NEW ORLEANS — After bringing New Orleans its first Super Bowl, Tom Benson, owner of the city’s football and basketball teams, the Saints and Hornets, recently brought the city its first LEED-certified skyscraper, when he renovated Benson Tower, a 26-story office building that shares the same complex as the Mercedes-Benz Superdome, where the Saints play. The structure earned LEED Core and Shell Certification from the U.S. Green Building Council (USGBC) as a result of the renovation. Benson purchased the building in 2009, as part of an agreement with the city to lock up the Superdome as the home stadium for the Saints over the long term. The reaffirmation of the relationship between the city and team got off to a good start when the Saints won their first Super Bowl at the end of that season.
Woodward Design+Build led the $33 million project, renovating the 602,678-square-foot structure, which was damaged during Hurricane Katrina, with many of the signature windows on its front face shattered. The building remained in disrepair and was mostly vacant for years afterwards. The renovation project involved a new roof and HVAC systems, repairs to the building envelope, and renovations of interior spaces. Woodward acted as general contractor on the project with its Woodward Design Group subsidiary handling the architectural work on the core and shell, while Holly & Smith Architects designed the internal build-out for offices occupied by the State of Louisiana, which agreed to move many of its New Orleans offices into the building as part of the incentive package in the Superdome deal.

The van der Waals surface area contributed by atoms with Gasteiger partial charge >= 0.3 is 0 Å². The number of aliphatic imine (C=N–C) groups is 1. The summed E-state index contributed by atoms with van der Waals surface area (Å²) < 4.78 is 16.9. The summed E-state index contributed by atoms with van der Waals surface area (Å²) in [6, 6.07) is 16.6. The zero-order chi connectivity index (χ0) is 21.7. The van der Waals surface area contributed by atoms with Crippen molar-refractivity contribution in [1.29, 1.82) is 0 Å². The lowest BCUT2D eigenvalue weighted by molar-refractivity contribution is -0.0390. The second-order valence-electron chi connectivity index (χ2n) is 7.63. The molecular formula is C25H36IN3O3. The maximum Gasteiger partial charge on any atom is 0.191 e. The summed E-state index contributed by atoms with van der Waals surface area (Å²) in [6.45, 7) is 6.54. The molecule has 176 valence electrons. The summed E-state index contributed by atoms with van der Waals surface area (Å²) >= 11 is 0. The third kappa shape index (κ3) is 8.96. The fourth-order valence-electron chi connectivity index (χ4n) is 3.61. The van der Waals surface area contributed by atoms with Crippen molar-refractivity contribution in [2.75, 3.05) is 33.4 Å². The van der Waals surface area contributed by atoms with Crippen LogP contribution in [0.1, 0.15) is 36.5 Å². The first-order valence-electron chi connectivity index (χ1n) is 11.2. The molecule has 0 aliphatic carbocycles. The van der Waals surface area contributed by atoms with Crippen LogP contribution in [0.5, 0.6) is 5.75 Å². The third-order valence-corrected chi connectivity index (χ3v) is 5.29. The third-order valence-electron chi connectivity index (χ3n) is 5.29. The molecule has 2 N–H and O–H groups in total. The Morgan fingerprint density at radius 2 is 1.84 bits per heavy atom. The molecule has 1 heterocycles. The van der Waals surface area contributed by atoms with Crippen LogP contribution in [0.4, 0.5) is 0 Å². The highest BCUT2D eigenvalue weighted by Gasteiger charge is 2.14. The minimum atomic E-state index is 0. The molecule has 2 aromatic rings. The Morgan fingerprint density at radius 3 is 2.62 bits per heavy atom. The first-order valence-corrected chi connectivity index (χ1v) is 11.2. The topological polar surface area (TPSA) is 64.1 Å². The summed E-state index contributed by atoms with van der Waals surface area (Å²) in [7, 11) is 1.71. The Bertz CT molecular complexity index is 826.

“Buildings are a prime example of how human systems integrate with natural systems,” said Rick Fedrizzi, president, CEO and founding chair, USGBC. “Benson Tower efficiently uses our natural resources and makes an immediate, positive impact on our planet, which will tremendously benefit future generations to come.”
The project features vegetative roofs, which cut down on storm drain water runoff and provide increased insulation, which leads to energy savings. The plants act as a buffer between the outside environment and the building’s internal insulation. Basically the plants negate some of the temperature effects of the outside environment. If the plants weren’t there, the insulation would be absorbing most of the ambient effects of temperature change outside the building. Green roofs, as they are called, also combat the heat island effect, where dense urban environments with large roofs warm up the surrounding area because concrete heats up more than dirt or grass. The vegetation also stops ultraviolet rays from the sun from directly hitting the roof of the building, which extends the life of the roof.
The project also achieved 100-percent reuse of the building’s existing structure, meaning none of the pieces removed during renovation went to a landfill. The renovation also resulted in a 24-percent reduction in energy consumption and a 33-percent reduction in water use.
Building Manager Maureen Clary was pleased with the impact on the utility bills, telling New Orleans magazine, “The utility costs of operating this building are about half what they would be for another non-LEED building downtown here.”